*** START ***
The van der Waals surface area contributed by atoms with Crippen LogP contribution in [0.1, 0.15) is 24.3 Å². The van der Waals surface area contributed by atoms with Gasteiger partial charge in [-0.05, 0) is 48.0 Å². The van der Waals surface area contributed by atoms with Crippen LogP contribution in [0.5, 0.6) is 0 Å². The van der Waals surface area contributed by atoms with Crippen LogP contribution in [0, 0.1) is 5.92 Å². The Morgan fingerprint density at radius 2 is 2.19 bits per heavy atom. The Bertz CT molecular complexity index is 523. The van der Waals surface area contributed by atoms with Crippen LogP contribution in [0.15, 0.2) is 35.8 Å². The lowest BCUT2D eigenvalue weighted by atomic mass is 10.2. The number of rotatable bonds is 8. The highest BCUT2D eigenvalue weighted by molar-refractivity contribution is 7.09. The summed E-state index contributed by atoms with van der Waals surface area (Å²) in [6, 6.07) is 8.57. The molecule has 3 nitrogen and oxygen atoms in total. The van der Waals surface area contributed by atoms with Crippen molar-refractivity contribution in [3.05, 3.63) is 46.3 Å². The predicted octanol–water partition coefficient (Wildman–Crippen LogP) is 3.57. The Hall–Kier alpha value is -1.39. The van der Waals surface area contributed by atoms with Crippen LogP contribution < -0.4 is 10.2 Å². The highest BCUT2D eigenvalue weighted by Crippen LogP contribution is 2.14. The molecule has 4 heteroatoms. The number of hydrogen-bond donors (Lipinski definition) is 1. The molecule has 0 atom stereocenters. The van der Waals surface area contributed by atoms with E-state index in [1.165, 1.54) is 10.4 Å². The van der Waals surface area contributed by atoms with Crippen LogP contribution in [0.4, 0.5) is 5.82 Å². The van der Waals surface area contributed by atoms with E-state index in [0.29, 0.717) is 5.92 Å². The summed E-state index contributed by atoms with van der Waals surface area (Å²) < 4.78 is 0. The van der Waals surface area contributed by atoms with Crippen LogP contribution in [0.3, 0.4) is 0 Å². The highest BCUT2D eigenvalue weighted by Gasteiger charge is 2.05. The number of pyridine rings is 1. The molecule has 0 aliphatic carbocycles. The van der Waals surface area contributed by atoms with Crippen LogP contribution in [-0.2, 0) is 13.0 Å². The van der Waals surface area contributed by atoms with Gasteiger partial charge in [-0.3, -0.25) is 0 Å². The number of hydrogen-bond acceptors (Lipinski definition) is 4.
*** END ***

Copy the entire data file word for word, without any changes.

The van der Waals surface area contributed by atoms with Crippen LogP contribution in [0.1, 0.15) is 24.3 Å². The van der Waals surface area contributed by atoms with Gasteiger partial charge in [-0.05, 0) is 48.0 Å². The van der Waals surface area contributed by atoms with Crippen LogP contribution in [0.5, 0.6) is 0 Å². The van der Waals surface area contributed by atoms with Crippen LogP contribution in [0, 0.1) is 5.92 Å². The Morgan fingerprint density at radius 2 is 2.19 bits per heavy atom. The Bertz CT molecular complexity index is 523. The van der Waals surface area contributed by atoms with Crippen LogP contribution in [0.15, 0.2) is 35.8 Å². The lowest BCUT2D eigenvalue weighted by atomic mass is 10.2. The number of rotatable bonds is 8. The highest BCUT2D eigenvalue weighted by molar-refractivity contribution is 7.09. The summed E-state index contributed by atoms with van der Waals surface area (Å²) in [6, 6.07) is 8.57. The molecule has 3 nitrogen and oxygen atoms in total. The van der Waals surface area contributed by atoms with Crippen molar-refractivity contribution in [3.05, 3.63) is 46.3 Å². The predicted octanol–water partition coefficient (Wildman–Crippen LogP) is 3.57. The Hall–Kier alpha value is -1.39. The van der Waals surface area contributed by atoms with Crippen LogP contribution < -0.4 is 10.2 Å². The highest BCUT2D eigenvalue weighted by Crippen LogP contribution is 2.14. The molecule has 4 heteroatoms. The number of hydrogen-bond donors (Lipinski definition) is 1. The molecule has 0 atom stereocenters. The van der Waals surface area contributed by atoms with E-state index in [1.165, 1.54) is 10.4 Å². The van der Waals surface area contributed by atoms with Crippen LogP contribution in [0.4, 0.5) is 5.82 Å². The van der Waals surface area contributed by atoms with E-state index in [0.29, 0.717) is 5.92 Å². The summed E-state index contributed by atoms with van der Waals surface area (Å²) < 4.78 is 0. The van der Waals surface area contributed by atoms with Crippen LogP contribution in [0.3, 0.4) is 0 Å². The highest BCUT2D eigenvalue weighted by Gasteiger charge is 2.05. The number of pyridine rings is 1. The molecule has 0 aliphatic carbocycles. The van der Waals surface area contributed by atoms with Crippen LogP contribution in [-0.2, 0) is 13.0 Å². The van der Waals surface area contributed by atoms with Gasteiger partial charge in [-0.3, -0.25) is 0 Å². The number of hydrogen-bond acceptors (Lipinski definition) is 4.